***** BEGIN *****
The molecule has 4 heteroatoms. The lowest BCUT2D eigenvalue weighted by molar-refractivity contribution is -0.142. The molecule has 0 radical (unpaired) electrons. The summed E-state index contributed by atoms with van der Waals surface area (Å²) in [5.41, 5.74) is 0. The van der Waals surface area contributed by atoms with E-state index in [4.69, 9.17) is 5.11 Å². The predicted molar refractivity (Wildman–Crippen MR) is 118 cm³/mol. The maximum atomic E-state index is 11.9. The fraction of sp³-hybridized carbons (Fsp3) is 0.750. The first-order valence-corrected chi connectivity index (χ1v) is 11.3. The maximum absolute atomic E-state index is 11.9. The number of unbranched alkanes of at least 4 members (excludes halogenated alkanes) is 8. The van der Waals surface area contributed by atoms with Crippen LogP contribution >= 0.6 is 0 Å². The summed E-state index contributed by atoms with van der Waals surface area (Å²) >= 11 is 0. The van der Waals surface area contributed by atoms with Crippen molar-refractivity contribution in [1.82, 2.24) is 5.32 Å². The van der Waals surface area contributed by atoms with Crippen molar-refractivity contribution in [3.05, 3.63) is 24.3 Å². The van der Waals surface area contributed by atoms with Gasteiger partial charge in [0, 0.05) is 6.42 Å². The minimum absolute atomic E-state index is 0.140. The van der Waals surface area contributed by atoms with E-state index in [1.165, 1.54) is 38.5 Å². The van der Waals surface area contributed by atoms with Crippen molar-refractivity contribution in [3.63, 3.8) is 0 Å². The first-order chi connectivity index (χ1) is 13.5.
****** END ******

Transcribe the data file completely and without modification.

The molecule has 4 heteroatoms. The lowest BCUT2D eigenvalue weighted by molar-refractivity contribution is -0.142. The molecule has 0 radical (unpaired) electrons. The summed E-state index contributed by atoms with van der Waals surface area (Å²) in [5.41, 5.74) is 0. The van der Waals surface area contributed by atoms with E-state index in [4.69, 9.17) is 5.11 Å². The predicted molar refractivity (Wildman–Crippen MR) is 118 cm³/mol. The maximum atomic E-state index is 11.9. The fraction of sp³-hybridized carbons (Fsp3) is 0.750. The first-order valence-corrected chi connectivity index (χ1v) is 11.3. The maximum absolute atomic E-state index is 11.9. The number of unbranched alkanes of at least 4 members (excludes halogenated alkanes) is 8. The van der Waals surface area contributed by atoms with Crippen LogP contribution >= 0.6 is 0 Å². The summed E-state index contributed by atoms with van der Waals surface area (Å²) >= 11 is 0. The van der Waals surface area contributed by atoms with Crippen molar-refractivity contribution in [1.82, 2.24) is 5.32 Å². The van der Waals surface area contributed by atoms with Crippen molar-refractivity contribution in [3.05, 3.63) is 24.3 Å². The van der Waals surface area contributed by atoms with Gasteiger partial charge in [0, 0.05) is 6.42 Å². The minimum absolute atomic E-state index is 0.140. The van der Waals surface area contributed by atoms with E-state index in [1.165, 1.54) is 38.5 Å². The van der Waals surface area contributed by atoms with Crippen molar-refractivity contribution in [3.63, 3.8) is 0 Å². The first-order chi connectivity index (χ1) is 13.5.